On April 3, the Senate Majority Leader Mitch McConnell (R-KY) used a procedural vote to change the 60-vote threshold needed to overcome debate time. Additionally, it lowered the threshold needed to pass non-Cabinet-level executives and district court nominations to a simple majority. While the Senate Minority Leader Charles Schumer, a Democrat from New York, would like to make it seem as though this was a dark and gloomy day in the history of the Senate, the irony is that the Minority Leader has prided himself in obstructing the nomination process of federal nominees.
The most jarring example of the Minority Leader priding himself in the filibuster was in 2003 during the battle to nominate Miguel Estrada for the U.S. Court of Appeals for the District of Columbia. Immediately after his nomination in May of 2001, Democrats, including the now Minority Leader, for the first time in the history of the Senate, used a filibuster to block his approval. Not only did Estrada have extensive experience that made him exceptionally qualified, but as a Honduran immigrant, he would have been the first Hispanic to sit on the court. Regardless, the Minority Leader made it very clear that, as he said himself, “I am the leader of the filibuster movement and I am proud of it.”
With incredible statements like this, it becomes difficult to take the Democratic Minority Leader in good faith today when he attempts to allude that cloture debate was used to legitimately question candidates when the Minority Leader has used it as a political tactic to block nominations during the President George W. Bush’s tenure.
During Obama’s tenure, Republicans in the Senate were notorious in their efforts to filibuster Obama’s nominees. From this frustration, Senate Democrats were seemingly justified in 2013 when then Senate Majority Leader Harry Reid changed the rules in the same way that Mitch McConnell just did. They voiced the same concerns that Republicans are raising now in the tactics used by the minority party in simply blocking nominees with whom they disagreed. So, if Democrats were justified in changing the rules in 2013, how are Republicans not justified in doing the same thing now?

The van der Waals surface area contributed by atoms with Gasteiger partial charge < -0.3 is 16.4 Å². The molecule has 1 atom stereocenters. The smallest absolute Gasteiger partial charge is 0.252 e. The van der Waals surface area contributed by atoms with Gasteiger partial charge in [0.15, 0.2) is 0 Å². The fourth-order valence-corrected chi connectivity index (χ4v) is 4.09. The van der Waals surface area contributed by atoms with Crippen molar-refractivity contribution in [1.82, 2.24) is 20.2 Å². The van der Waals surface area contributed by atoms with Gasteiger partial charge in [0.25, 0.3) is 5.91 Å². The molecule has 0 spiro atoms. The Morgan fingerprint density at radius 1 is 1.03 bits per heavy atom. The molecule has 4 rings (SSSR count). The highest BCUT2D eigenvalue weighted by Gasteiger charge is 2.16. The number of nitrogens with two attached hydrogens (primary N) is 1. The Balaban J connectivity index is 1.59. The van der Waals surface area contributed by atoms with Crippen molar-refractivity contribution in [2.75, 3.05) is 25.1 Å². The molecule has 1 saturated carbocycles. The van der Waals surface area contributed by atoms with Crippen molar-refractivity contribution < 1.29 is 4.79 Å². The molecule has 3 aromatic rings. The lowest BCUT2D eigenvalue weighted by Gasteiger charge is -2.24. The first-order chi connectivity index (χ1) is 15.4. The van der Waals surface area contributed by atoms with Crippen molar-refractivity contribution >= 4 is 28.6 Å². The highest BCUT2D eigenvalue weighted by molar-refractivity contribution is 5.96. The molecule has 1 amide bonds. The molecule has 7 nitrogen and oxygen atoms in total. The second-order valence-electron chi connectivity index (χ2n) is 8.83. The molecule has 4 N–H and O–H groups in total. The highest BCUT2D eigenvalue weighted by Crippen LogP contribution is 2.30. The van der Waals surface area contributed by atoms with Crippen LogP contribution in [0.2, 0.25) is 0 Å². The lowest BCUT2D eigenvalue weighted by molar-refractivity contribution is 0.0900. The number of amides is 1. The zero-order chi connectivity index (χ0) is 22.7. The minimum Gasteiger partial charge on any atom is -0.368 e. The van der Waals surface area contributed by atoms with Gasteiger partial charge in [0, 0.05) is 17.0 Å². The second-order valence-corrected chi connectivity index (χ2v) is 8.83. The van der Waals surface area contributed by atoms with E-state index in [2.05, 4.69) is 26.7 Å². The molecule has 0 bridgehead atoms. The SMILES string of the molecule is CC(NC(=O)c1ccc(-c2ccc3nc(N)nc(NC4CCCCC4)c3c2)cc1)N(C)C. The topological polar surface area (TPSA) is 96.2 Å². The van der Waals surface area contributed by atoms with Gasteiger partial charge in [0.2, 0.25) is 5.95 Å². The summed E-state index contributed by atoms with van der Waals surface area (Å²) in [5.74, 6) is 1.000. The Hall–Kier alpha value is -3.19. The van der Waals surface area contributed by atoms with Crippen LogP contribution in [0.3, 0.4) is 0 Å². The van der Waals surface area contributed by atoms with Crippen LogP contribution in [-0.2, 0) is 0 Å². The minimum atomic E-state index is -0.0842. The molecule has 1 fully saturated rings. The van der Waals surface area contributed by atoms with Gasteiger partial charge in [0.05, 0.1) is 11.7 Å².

Ultimately, members of both parties have to concede that any given President has the right to nominate individuals to serve in their government. The Senate should still maintain the open debate to which it is accustomed, a style that is only possible due to the Senate’s small size relative to the House of Representatives. However, engaging in traditional, time-consuming open debate should only be in the conventional committee setting and when legitimate issues arise, such as lack of experience presented by a nominee. Such is the case with President Trump’s nominee for district court judge, Matthew Petersen.
Unfortunately, with the rise in partisanship and party discipline, I doubt the Senate will ever get to a point where it will be able to vote on Supreme Court nominees on margins such as those we saw for Ginsburg and Souter, 96-3 and 90-9, respectively. In this modern age of polarization, it seems fair to say that changing the rules of the Senate is a natural progression and a necessary step to ensure proper governmental function.
Contact Marc Moreira at [email protected]